French hard drive maker LaCie has held its hands up to a year-long credit card breach.
Consumers who bought technology from its LaCie.com site between 27 March 2013 and 10 March 2014 may have had their credit cards exposed in the process, the firm admitted in a breach advisory.
The problem was NOT detected internally and only came to light after US law enforcement broke the news to LaCie that its site had sprung a hole. LaCie has stopped taking online orders and switched payment processing set-ups while it goes through the process of sorting out the resulting mess.
On March 19, 2014, the FBI informed LaCie that it found indications that an unauthorized person used malware to gain access to information from customer transactions that were made through LaCie’s website. We have hired a leading forensic investigation firm, who is conducting a thorough investigation, and assisting us in implementing additional security measures.
As a precaution, we have temporarily disabled the e-commerce portion of the LaCie website while we transition to a provider that specializes in secure payment processing services. We will resume accepting online orders once we have completed the transition.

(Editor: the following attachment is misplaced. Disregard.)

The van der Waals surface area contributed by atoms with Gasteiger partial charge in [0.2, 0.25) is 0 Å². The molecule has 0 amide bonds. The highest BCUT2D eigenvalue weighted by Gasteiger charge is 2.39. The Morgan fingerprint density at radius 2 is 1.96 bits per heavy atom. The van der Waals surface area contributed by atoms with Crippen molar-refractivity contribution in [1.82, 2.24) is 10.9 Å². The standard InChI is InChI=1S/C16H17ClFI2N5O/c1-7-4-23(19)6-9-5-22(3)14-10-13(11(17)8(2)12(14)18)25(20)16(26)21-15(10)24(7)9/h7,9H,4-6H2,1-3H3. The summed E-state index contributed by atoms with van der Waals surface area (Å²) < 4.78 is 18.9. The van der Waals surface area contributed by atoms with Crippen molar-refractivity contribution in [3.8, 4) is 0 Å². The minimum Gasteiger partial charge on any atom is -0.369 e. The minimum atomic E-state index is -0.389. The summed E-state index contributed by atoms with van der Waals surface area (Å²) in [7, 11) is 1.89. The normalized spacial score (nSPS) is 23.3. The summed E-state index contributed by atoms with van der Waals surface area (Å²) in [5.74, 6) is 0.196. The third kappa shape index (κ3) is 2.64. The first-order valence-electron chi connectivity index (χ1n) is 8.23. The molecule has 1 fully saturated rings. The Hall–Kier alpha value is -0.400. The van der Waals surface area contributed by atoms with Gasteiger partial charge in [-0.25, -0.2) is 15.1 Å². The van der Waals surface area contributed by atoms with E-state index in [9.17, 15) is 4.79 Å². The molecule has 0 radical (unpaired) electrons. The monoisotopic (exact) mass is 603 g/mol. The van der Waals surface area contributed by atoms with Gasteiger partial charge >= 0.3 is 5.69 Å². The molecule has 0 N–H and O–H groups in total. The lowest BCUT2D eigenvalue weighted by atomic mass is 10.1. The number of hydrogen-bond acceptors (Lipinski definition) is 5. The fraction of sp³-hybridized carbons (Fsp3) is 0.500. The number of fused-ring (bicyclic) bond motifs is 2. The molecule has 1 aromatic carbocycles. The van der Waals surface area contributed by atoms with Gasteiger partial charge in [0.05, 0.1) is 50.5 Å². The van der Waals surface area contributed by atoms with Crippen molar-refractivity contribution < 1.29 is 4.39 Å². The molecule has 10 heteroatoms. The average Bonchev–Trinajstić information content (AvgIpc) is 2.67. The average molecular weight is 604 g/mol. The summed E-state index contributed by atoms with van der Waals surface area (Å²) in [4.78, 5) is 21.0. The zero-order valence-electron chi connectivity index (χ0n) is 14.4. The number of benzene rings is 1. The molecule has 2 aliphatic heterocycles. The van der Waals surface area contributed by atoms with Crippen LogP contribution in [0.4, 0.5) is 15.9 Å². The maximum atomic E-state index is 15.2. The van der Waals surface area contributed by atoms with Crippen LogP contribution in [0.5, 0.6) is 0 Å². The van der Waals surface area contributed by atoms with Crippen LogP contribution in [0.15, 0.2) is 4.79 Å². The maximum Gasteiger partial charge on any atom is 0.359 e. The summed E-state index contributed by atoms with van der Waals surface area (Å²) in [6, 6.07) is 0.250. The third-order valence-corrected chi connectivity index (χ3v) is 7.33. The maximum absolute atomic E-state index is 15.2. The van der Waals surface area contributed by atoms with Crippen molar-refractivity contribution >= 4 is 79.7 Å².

Based on the investigation, we believe that transactions made between March 27, 2013 and March 10, 2014 were affected. The information that may have been accessed by the unauthorized person may include customers’ names, addresses, email addresses, and payment card numbers and card expiration dates. Customers’ LaCie website user names and passwords could also have been accessed, which is why we required a reset of all passwords.
The breach at the Seagate-owned firm was first reported by investigative journalist Brian Krebs last month. “The Web storefront for French hardware giant LaCie… had been compromised by a group of hackers that broke into dozens of online stores using security vulnerabilities in Adobe’s ColdFusion software,” Krebs reports.
ColdFusion flaws have been tied to a large number of high-profile breaches over the last year or so – including a breach tied to the theft of source code and Adobe itself and a break-in targeting data brokers including research and biz solutions firm LexisNexis.
LaCie – which advertises itself as the best choice for your data’s safety and security – has become an example of data insecurity. Questions are already being asked about what security protections it had in place prior to the breach. It’s not clear how many records or credit cards were exposed as a result of the breach at LaCie.
“It’s unclear at this time just how many LaCie customers may have been exposed, but it would seem sensible for anyone who has bought a product from the firm in the last year to keep a close eye on their credit card bills and be on the lookout for unusual transactions,” said veteran security expert Graham Cluley in a blog post. ®